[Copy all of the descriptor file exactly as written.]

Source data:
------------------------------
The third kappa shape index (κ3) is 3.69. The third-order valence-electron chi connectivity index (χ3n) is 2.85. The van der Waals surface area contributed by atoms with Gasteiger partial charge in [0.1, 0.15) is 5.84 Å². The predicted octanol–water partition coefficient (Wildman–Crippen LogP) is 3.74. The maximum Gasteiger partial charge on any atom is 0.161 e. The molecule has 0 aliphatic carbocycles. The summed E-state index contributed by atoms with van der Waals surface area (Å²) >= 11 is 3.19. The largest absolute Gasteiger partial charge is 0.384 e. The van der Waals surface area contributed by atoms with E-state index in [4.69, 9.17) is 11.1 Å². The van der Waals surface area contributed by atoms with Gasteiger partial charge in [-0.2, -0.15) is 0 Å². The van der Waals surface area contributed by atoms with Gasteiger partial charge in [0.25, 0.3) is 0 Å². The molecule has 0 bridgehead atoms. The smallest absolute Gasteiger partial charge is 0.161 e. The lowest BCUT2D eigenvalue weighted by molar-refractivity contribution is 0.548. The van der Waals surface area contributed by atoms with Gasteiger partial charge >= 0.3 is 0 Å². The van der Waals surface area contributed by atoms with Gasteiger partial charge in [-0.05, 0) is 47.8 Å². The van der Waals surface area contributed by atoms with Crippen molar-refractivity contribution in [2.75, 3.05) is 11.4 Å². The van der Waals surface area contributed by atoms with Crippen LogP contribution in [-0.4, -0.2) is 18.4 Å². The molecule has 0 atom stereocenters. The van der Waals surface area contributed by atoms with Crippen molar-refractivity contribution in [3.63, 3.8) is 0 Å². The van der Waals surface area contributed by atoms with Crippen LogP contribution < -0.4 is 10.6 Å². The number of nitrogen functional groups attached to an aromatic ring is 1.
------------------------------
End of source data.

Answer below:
The third kappa shape index (κ3) is 3.69. The third-order valence-electron chi connectivity index (χ3n) is 2.85. The van der Waals surface area contributed by atoms with Gasteiger partial charge in [0.1, 0.15) is 5.84 Å². The predicted octanol–water partition coefficient (Wildman–Crippen LogP) is 3.74. The maximum Gasteiger partial charge on any atom is 0.161 e. The molecule has 0 aliphatic carbocycles. The summed E-state index contributed by atoms with van der Waals surface area (Å²) >= 11 is 3.19. The largest absolute Gasteiger partial charge is 0.384 e. The van der Waals surface area contributed by atoms with E-state index in [4.69, 9.17) is 11.1 Å². The van der Waals surface area contributed by atoms with Gasteiger partial charge in [-0.2, -0.15) is 0 Å². The van der Waals surface area contributed by atoms with Gasteiger partial charge in [0.25, 0.3) is 0 Å². The molecule has 0 bridgehead atoms. The smallest absolute Gasteiger partial charge is 0.161 e. The lowest BCUT2D eigenvalue weighted by molar-refractivity contribution is 0.548. The van der Waals surface area contributed by atoms with Gasteiger partial charge >= 0.3 is 0 Å². The van der Waals surface area contributed by atoms with Gasteiger partial charge in [-0.05, 0) is 47.8 Å². The van der Waals surface area contributed by atoms with Crippen molar-refractivity contribution in [2.75, 3.05) is 11.4 Å². The van der Waals surface area contributed by atoms with Crippen LogP contribution in [-0.4, -0.2) is 18.4 Å². The molecule has 0 atom stereocenters. The van der Waals surface area contributed by atoms with Crippen molar-refractivity contribution in [3.63, 3.8) is 0 Å². The van der Waals surface area contributed by atoms with Crippen LogP contribution < -0.4 is 10.6 Å². The number of nitrogen functional groups attached to an aromatic ring is 1.